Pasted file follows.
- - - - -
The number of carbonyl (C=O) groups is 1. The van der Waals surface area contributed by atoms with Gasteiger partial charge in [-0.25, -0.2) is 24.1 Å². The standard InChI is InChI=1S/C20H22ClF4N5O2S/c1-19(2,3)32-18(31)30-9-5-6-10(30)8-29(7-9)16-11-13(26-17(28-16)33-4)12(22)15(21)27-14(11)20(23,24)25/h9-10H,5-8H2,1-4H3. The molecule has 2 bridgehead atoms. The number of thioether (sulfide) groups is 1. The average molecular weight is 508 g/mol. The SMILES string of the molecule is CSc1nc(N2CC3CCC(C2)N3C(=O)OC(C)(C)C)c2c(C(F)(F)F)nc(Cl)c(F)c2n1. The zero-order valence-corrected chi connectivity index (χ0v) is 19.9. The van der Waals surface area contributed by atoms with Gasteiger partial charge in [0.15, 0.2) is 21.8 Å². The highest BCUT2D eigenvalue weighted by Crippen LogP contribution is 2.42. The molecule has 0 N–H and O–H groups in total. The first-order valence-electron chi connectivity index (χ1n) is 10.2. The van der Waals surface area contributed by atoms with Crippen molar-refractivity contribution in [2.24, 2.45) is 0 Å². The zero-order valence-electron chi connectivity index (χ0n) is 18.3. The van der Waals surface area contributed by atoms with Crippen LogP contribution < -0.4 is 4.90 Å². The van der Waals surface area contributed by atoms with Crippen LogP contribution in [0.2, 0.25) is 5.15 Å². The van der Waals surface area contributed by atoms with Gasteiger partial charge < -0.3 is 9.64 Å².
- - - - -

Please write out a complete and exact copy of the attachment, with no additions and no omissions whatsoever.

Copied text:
The number of carbonyl (C=O) groups is 1. The van der Waals surface area contributed by atoms with Gasteiger partial charge in [-0.25, -0.2) is 24.1 Å². The standard InChI is InChI=1S/C20H22ClF4N5O2S/c1-19(2,3)32-18(31)30-9-5-6-10(30)8-29(7-9)16-11-13(26-17(28-16)33-4)12(22)15(21)27-14(11)20(23,24)25/h9-10H,5-8H2,1-4H3. The molecule has 2 bridgehead atoms. The number of thioether (sulfide) groups is 1. The average molecular weight is 508 g/mol. The SMILES string of the molecule is CSc1nc(N2CC3CCC(C2)N3C(=O)OC(C)(C)C)c2c(C(F)(F)F)nc(Cl)c(F)c2n1. The zero-order valence-corrected chi connectivity index (χ0v) is 19.9. The van der Waals surface area contributed by atoms with Gasteiger partial charge in [0.15, 0.2) is 21.8 Å². The highest BCUT2D eigenvalue weighted by Crippen LogP contribution is 2.42. The molecule has 0 N–H and O–H groups in total. The first-order valence-electron chi connectivity index (χ1n) is 10.2. The van der Waals surface area contributed by atoms with Crippen molar-refractivity contribution in [2.24, 2.45) is 0 Å². The zero-order valence-electron chi connectivity index (χ0n) is 18.3. The van der Waals surface area contributed by atoms with Crippen LogP contribution < -0.4 is 4.90 Å². The van der Waals surface area contributed by atoms with Crippen LogP contribution in [0.2, 0.25) is 5.15 Å². The van der Waals surface area contributed by atoms with Gasteiger partial charge < -0.3 is 9.64 Å².